Top-up, anyone? Checking your State Pension

01 July 2022

Retirement for some may seem a while off, but careful planning for your eventual retirement is always important.

We find that in most instances, retirement income for an individual is achieved through a number of sources. As an example, this combination might be their own pension income, some investment income and normally the State Pension. The State Pension has of course been topical this year because of the disconnect for one year of the 'triple-lock' for the way the income is increased. This year's increase was lower than would have been paid under their standard commitment, however, the government plans to re-establish this next year, I would guess, subject to affordability and prevailing inflation rates. Watch this space I would suggest.

How is State Pension entitlement calculated?

For reference, State Pension income is based on an individual's National Insurance Contribution (NIC) record when they reach State Pension age. In current terms (tax year 2022/2023), a full new State Pension should provide income of £185.15 per week (£9,627.80 pa). The benefit is paid gross, but is taxable and more can be found here: https://www.gov.uk/new-state-pension/what-youll-get

Individuals would normally need at least 10 qualifying years on their National Insurance record to receive any new State Pension under the new rules which came into effect on 06 April 2016. A higher State Pension may be payable if you would have been entitled to a certain amount of Additional State Pension under the old rules.

For those without a National Insurance record before 06 April 2016, 35 qualifying years of National Insurance contributions will be needed in order to receive the full new State Pension.

Checking your State Pension forecast

We are advocates of checking an individual's State Pension entitlement to ensure the maximum benefit will be available and a link to the process to do this can be found here: https://www.gov.uk/check-state-pension

Topping up your State Pension

If there is a shortfall in your records, it might be possible to top this up by making voluntary National Insurance Contributions. We often explore this option for clients, as it can offer significant value, and we thought it might be helpful to provide a generic worked example to give a 'real life' idea of what might be available to individuals who have gaps in their NIC records.

The example below is based on an individual who requires seven more years of NICs to reach the full State Pension. This individual is currently entitled to a State Pension of £151.05 per week, a shortfall of £34.10 per week in current terms to the maximum available in this example of £185.15 per week. There are some 'gap years' in contributions, and the cost of topping these up and the benefit this would secure is as follows:

Example tax year

Example cost of topping up

Comment / example only

2013/14

£824.20

Would provide £4.73 per week of State Pension

Expires 05 April 2023

2014/15

£824.20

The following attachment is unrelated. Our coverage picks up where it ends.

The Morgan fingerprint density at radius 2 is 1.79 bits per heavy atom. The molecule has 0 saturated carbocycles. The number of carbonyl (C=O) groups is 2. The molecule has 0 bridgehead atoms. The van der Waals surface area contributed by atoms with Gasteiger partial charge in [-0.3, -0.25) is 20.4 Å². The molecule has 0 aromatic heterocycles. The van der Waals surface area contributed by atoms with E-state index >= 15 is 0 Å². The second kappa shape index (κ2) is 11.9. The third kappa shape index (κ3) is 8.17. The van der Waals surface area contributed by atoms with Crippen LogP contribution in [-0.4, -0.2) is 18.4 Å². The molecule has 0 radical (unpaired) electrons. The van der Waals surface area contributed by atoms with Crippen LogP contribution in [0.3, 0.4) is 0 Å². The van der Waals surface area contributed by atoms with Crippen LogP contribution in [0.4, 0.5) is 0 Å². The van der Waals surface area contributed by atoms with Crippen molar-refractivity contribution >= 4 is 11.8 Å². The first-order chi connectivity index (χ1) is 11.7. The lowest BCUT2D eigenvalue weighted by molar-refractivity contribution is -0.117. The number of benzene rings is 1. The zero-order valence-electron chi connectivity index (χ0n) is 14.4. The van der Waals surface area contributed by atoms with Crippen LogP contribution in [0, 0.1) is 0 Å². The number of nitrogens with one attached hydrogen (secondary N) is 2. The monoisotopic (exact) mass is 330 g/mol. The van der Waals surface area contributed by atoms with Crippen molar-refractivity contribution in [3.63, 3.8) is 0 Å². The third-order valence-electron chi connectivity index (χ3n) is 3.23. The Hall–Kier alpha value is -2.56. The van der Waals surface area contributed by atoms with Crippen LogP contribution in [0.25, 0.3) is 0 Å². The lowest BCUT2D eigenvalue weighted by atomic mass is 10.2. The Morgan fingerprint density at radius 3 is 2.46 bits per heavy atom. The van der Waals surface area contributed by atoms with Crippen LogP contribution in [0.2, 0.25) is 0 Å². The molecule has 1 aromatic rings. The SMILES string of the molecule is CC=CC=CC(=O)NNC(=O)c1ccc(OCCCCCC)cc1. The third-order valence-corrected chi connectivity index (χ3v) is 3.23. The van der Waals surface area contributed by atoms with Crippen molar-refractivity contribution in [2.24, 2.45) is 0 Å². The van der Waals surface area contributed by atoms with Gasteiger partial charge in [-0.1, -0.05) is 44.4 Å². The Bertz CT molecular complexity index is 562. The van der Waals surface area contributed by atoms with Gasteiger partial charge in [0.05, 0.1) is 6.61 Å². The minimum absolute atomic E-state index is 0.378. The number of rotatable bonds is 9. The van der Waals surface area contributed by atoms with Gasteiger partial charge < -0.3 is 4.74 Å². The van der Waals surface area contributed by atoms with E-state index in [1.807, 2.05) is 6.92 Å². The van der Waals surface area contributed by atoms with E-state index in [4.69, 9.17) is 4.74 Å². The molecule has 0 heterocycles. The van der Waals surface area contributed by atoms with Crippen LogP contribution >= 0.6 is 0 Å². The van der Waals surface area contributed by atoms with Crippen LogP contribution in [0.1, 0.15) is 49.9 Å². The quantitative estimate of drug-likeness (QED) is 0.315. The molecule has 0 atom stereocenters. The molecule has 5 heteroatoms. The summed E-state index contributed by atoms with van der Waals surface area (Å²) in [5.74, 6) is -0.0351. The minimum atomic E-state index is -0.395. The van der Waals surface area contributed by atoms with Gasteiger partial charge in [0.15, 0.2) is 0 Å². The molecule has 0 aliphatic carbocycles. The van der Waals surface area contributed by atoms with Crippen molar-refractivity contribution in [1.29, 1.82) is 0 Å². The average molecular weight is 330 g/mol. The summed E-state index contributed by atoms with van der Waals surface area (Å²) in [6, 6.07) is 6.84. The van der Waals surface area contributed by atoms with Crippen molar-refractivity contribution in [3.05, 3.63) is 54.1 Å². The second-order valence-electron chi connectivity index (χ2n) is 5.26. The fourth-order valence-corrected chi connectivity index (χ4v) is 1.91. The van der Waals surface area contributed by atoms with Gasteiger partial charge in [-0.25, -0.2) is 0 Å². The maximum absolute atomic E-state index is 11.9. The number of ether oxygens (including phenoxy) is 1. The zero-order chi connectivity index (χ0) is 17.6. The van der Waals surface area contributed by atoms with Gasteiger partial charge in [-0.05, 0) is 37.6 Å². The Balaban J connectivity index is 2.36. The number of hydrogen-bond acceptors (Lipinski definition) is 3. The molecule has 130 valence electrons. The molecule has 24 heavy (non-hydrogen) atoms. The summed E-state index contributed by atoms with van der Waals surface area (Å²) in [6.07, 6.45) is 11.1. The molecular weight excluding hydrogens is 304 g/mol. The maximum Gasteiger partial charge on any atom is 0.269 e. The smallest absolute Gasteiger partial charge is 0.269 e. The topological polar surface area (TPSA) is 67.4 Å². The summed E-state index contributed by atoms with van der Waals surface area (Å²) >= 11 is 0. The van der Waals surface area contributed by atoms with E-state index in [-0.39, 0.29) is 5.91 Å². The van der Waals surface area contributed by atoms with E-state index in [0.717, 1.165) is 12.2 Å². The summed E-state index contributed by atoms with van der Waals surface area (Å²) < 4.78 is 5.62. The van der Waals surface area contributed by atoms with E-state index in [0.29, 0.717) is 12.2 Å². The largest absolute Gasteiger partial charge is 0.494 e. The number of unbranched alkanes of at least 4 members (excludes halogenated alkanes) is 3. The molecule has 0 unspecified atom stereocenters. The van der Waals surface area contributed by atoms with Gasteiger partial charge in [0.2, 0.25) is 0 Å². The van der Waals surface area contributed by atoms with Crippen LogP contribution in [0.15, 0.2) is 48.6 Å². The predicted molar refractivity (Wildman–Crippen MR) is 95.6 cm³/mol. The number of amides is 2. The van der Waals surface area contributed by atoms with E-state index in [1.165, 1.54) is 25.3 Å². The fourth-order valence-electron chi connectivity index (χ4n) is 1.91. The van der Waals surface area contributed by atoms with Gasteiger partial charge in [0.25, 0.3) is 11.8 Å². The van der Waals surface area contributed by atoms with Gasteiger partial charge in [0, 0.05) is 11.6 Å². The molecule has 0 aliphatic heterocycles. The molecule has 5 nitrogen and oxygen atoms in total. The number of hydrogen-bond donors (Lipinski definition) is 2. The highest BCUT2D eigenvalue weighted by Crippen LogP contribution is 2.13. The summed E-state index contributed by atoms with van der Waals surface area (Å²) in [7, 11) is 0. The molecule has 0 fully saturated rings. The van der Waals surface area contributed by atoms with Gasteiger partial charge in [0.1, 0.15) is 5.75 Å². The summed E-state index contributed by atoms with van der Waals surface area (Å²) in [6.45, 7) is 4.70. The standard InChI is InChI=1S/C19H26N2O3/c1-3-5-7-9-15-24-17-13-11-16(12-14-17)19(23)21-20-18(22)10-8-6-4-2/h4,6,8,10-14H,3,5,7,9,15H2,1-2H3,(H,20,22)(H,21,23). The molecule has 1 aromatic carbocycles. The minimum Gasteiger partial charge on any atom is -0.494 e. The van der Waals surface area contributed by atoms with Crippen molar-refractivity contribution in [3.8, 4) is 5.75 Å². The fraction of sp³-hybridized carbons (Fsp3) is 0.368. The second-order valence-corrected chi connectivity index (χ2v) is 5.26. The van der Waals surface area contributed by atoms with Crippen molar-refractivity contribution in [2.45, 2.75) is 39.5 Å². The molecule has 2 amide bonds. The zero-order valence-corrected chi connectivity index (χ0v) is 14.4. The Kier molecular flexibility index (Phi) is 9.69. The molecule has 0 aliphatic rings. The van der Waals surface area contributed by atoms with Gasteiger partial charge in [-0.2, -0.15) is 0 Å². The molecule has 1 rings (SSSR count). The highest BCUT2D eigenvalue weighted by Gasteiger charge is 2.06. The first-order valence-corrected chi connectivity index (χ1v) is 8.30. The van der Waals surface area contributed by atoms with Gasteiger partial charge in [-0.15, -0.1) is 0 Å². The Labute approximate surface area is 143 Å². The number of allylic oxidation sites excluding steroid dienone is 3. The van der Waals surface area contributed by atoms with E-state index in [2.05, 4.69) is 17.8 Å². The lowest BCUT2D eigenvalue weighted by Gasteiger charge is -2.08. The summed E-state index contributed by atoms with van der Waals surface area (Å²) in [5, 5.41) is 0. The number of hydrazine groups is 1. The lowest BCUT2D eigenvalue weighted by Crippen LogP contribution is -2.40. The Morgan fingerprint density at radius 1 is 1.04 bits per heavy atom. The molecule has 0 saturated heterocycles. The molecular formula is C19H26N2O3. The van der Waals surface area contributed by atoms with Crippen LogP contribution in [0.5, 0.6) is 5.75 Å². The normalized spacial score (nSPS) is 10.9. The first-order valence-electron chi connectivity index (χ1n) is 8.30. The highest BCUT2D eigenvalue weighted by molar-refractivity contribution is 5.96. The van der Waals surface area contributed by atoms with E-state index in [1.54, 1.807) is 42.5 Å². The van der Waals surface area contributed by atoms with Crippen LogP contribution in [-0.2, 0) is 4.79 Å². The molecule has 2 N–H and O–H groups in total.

Would provide £4.73 per week of State Pension

Expires 05 April 2023

2015/16

£824.20

Would provide £4.73 per week of State Pension

Expires 05 April 2023

2016/17

£824.20

Would provide £5.29 per week of State Pension

Expires 05 April 2023

2017/18

£729.10

Would provide £5.29 per week of State Pension

Expires 05 April 2024, cost increases 5 Apr 2023

2021/22

£800.80

Would provide £5.29 per week of State Pension

Expires 05 April 2028, cost increases 5 Apr 2024

Total:

£4,826.70


In this example, if the individual were to top up their NICs for the above six tax years, this would increase their State Pension entitlement by £30.06 per week, i.e., to £181.11 gross per week.

There would then be one more tax year for which the individual could make voluntary NICs to top up their entitlement to the maximum available.

Value

In terms of value, if the individual topped up for the six tax years noted above, at an indicated cost of £4,826.70, this would buy State Pension income of £30.06 per week x 52 weeks = £1,563.12 pa in current terms. This should mean that in this example the individual would recoup the funds used to buy additional State Pension after just over three years of the pension being in payment. The increases in payment for inflation (or the triple-lock if re-established) should add real future value.

Clearly this is an example only, and the ability to top up a State Pension will vary by individual, depending on their circumstances and their NICs to date. In addition, the value of topping up an individual's State Pension entitlement will depend on a number of factors, including health and longevity expectations.

Summary

Planning for retirement and leaving as much time as possible to consider your options is important, and we are able to offer advice, support and help with regards to topping up the State Pension and the value this may offer.

No individual advice is provided during the course of this blog. Talk to the team at Chapters Financial to see how we can help with your financial planning.

Keith Churchouse FPFS
Director
CFP Chartered FCSI
Chartered Financial Planner

Chapters Financial Limited is authorised and regulated by the Financial Conduct Authority, number 402899